the Bible explained

A look at Philippians: Philippians 1:1‑30 - The Life of Christ

Christianity has been a powerful influence on Western culture for centuries. It is hard to think of a period when the Christian faith was not in evidence in Europe. We have to read Acts 16 to find out how Europe began to be evangelised. "Now when they had gone through Phrygia and the region of Galatia, they were forbidden by the Holy Spirit to preach the word in Asia. After they had come to Mysia, they tried to go into Bithynia, but the Spirit did not permit them. So passing by Mysia, they came down to Troas. And a vision appeared to Paul in the night. A man of Macedonia stood and pleaded with him, saying, 'Come over to Macedonia and help us.' Now after he had seen the vision, immediately we sought to go to Macedonia, concluding that the Lord had called us to preach the gospel to them. Therefore, sailing from Troas, we ran a straight course to Samothrace, and the next day came to Neapolis, and from there to Philippi, which is the foremost city of that part of Macedonia, a colony. And we were staying in that city for some days" Acts 16:6-12.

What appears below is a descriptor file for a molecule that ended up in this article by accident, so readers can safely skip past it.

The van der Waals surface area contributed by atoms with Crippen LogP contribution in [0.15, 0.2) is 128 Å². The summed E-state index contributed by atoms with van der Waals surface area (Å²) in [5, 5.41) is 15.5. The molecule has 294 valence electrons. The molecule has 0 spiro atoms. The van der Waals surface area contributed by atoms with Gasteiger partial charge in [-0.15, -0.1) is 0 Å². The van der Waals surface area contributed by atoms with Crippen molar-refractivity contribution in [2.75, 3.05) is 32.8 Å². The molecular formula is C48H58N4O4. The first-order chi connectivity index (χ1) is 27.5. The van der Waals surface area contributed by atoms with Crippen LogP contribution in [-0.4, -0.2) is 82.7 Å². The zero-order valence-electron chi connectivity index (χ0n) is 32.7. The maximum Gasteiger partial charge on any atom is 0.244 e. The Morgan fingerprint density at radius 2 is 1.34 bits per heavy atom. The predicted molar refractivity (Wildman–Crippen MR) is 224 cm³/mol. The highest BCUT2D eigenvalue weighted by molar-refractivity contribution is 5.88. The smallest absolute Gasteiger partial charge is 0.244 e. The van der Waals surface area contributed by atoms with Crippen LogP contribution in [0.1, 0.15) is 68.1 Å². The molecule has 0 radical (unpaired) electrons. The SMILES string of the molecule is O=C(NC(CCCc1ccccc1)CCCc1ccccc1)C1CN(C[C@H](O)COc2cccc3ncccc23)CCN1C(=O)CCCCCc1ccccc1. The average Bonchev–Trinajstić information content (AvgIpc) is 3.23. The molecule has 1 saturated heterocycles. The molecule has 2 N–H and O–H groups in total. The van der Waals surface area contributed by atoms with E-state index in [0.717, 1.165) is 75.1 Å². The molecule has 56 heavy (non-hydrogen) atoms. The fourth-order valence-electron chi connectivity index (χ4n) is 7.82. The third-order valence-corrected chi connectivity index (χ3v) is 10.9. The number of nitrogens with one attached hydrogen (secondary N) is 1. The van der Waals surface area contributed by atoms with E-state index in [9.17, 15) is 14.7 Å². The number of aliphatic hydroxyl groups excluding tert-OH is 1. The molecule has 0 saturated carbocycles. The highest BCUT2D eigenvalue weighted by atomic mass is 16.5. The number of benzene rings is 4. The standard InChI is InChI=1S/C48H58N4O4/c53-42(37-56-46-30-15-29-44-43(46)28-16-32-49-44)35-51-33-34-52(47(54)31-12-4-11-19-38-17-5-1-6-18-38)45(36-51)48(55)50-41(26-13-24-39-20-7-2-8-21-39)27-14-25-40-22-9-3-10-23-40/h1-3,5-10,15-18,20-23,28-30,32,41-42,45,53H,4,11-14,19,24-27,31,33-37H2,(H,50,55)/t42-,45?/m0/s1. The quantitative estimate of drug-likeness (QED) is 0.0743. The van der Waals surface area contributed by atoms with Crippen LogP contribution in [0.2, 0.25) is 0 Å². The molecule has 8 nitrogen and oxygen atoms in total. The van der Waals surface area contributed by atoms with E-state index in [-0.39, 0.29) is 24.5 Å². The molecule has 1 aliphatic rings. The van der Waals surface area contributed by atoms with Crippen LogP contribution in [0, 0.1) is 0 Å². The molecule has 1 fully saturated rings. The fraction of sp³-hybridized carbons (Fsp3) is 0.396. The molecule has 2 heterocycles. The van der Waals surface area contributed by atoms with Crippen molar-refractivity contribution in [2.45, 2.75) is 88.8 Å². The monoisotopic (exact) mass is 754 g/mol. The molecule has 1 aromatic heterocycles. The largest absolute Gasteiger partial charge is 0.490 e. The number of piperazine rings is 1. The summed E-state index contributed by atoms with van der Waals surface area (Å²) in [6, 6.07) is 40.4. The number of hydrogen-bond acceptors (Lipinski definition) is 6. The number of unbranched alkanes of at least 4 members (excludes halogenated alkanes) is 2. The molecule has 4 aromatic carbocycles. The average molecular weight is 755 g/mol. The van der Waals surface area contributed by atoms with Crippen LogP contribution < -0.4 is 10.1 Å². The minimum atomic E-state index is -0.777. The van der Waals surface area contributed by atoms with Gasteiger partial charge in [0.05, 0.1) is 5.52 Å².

So began God's work in Europe. It started in a small way. First the Lord opens the heart of a woman called Lydia (Acts 16:11-15). Then he sets free a young slave girl who was demon possessed (Acts 16:16-24). Finally the hardened Philippian jailor believes in Christ and is transformed into the gentlest of men (Acts 16:25-40). What is so powerful about the work at Philippi is that it began with the Holy Spirit's direction (Acts 16:6) and prayer preceded each of these remarkable demonstrations of God's grace and power. They prayed by the riverside (Acts 16:13). Paul and Silas prayed together each day (Acts 16:16) and even when they found themselves in prison they continued to pray and praise God (Acts 16:25). As we shall see, this prayerful approach to Christian service characterised the spiritual development of the Philippian church. It was to this church, some years later, that Paul writes his great letter of encouragement.

Our short study of Paul's letter to the Philippians will cover four themes: